Speaking of data classification, you as an IT auditor will also need to look at HOW the data classification was done and how the data elements are classified.  This is where your professional judgment comes into play.  You might want to consider having a copy of NIST SP 800-60 so that you can cite industry best practices for classification of data.

Now that you’ve seen the data classification, what should you look for?  The obvious next question is logical access control.  You should be saying things like, “Show me the roles and responsibilities you have established for the people who have access to the payroll information.”  And from this information, you would ask, “Show me who has access to each of these defined roles.”  From that information you should be able determine if there is adequate separation of duties.  Be sure to follow this up with the question of, “Show me which IT staff have access to the data files and what their rights are.”  What we’re looking for is who, from a system point of view, has –rwx or full control access to the data.

Let’s keep talking about access control for a few more lines, but let’s bring encryption into the picture.  Access can be logical or physical and when it is logical it can be local or remote.  In either of the cases, that information needs to be protected while “at rest” and while “in transit.”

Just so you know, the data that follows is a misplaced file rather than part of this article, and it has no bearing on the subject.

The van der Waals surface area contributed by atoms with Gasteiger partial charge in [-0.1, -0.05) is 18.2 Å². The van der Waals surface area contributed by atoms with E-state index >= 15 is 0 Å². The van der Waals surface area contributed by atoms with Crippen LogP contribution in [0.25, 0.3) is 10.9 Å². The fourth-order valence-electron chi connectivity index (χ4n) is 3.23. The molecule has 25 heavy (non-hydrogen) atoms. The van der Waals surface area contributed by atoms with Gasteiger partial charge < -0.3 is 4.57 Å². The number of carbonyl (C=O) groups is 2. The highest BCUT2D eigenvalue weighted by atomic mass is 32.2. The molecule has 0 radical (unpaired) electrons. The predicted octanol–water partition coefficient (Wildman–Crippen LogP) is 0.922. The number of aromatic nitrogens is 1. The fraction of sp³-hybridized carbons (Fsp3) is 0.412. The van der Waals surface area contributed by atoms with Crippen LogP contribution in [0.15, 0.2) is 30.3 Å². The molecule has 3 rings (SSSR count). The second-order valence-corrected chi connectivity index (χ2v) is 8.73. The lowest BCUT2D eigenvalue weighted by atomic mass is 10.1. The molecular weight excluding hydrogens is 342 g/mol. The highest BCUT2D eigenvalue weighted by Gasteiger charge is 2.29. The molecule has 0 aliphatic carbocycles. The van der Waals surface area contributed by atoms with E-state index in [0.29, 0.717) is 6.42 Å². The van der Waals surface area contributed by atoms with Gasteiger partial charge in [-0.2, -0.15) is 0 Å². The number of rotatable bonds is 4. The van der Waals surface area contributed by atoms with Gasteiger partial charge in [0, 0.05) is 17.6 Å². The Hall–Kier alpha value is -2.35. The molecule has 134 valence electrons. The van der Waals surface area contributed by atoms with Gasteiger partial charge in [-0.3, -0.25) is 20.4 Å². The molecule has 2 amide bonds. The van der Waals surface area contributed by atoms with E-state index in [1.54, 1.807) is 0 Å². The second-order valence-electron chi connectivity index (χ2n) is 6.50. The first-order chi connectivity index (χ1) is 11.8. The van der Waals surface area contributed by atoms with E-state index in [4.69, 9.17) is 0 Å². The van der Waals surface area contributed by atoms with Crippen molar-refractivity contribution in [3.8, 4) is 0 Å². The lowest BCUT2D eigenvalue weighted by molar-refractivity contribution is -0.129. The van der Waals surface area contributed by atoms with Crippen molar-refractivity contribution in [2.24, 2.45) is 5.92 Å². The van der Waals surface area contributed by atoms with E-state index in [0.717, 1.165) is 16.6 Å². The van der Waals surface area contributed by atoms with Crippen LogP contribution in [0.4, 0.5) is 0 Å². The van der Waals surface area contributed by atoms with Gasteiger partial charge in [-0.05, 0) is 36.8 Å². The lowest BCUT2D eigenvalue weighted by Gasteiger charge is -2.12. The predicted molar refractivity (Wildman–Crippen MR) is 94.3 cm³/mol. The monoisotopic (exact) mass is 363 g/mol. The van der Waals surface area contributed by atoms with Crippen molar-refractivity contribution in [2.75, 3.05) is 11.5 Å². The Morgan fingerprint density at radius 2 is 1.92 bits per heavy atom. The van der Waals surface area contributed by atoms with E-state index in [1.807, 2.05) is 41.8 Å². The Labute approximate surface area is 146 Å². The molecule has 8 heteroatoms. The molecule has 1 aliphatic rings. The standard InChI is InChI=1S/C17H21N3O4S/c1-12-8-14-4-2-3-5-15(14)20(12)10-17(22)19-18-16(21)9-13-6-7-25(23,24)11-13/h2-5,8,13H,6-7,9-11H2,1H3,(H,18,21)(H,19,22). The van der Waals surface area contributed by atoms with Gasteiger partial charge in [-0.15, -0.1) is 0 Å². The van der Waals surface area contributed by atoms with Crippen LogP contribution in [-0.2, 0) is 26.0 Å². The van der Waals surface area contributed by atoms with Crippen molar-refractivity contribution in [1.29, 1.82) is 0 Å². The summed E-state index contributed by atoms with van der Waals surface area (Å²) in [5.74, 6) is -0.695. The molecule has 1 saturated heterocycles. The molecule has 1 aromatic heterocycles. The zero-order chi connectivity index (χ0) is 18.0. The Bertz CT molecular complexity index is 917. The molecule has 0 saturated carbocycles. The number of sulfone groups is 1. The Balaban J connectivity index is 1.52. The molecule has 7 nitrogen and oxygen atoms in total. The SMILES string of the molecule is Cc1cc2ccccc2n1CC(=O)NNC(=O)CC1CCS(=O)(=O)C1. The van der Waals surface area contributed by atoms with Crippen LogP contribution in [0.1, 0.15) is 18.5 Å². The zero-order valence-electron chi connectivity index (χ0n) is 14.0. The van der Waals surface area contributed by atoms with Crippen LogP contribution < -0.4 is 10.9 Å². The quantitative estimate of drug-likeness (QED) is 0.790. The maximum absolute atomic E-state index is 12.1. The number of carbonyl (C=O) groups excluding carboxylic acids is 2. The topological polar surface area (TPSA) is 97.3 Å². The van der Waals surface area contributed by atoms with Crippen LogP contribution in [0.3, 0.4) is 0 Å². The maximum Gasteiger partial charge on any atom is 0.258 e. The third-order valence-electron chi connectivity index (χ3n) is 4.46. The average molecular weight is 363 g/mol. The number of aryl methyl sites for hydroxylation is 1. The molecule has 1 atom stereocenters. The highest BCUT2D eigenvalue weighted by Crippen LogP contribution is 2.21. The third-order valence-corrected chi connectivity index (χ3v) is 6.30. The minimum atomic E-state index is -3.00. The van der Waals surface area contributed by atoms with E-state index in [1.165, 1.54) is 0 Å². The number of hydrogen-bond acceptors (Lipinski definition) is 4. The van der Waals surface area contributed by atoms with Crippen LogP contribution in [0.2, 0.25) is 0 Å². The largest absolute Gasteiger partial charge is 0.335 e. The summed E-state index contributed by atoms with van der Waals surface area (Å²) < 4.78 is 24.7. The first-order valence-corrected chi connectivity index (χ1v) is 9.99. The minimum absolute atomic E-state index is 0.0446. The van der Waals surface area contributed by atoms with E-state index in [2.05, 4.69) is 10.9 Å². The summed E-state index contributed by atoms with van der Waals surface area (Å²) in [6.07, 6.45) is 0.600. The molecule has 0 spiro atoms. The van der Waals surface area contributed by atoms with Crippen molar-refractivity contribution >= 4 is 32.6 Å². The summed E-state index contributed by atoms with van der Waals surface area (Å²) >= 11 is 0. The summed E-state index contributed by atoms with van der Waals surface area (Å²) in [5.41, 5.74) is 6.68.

From an IT audit perspective let’s look at just the remote logical access for a moment.  Let’s say that when you look at the BIA you notice that part of the boundary statement includes remote access by payroll administrative staff.  Your question might take the form of, “How is the information that is accessed remotely by the payroll administrative staff encrypted?”  Here again I want you to notice the particular framing of the question.  You’re not asking if the data is encrypted which would be a yes/no question but how is it encrypted.  That requires the client to explain.  Now I’m sure at some point someone will say they aren’t encrypting the data and that will cause you to go down a whole set of other questions, but for this article, let’s assume that the client says they are using CISCO VPN and SecurID from RSA.  So think for a second before you read on, what questions would you ask? Let’s look at VPN first:

  • Is the CISCO VPN client installed on company owned equipment or on the user’s personal equipment (the risks are different)?
  • Is the CISCO device IOS current?
  • Who maintains the VPN configuration?
  • Where does the VPN tunnel terminate within the client’s network and what are the protections between the end of the tunnel and the payroll data files?

Now’s let’s look at some questions for SecurID from RSA.

  • Who controls the RSA server configuration?
  • Who controls the RSA SecurIDs?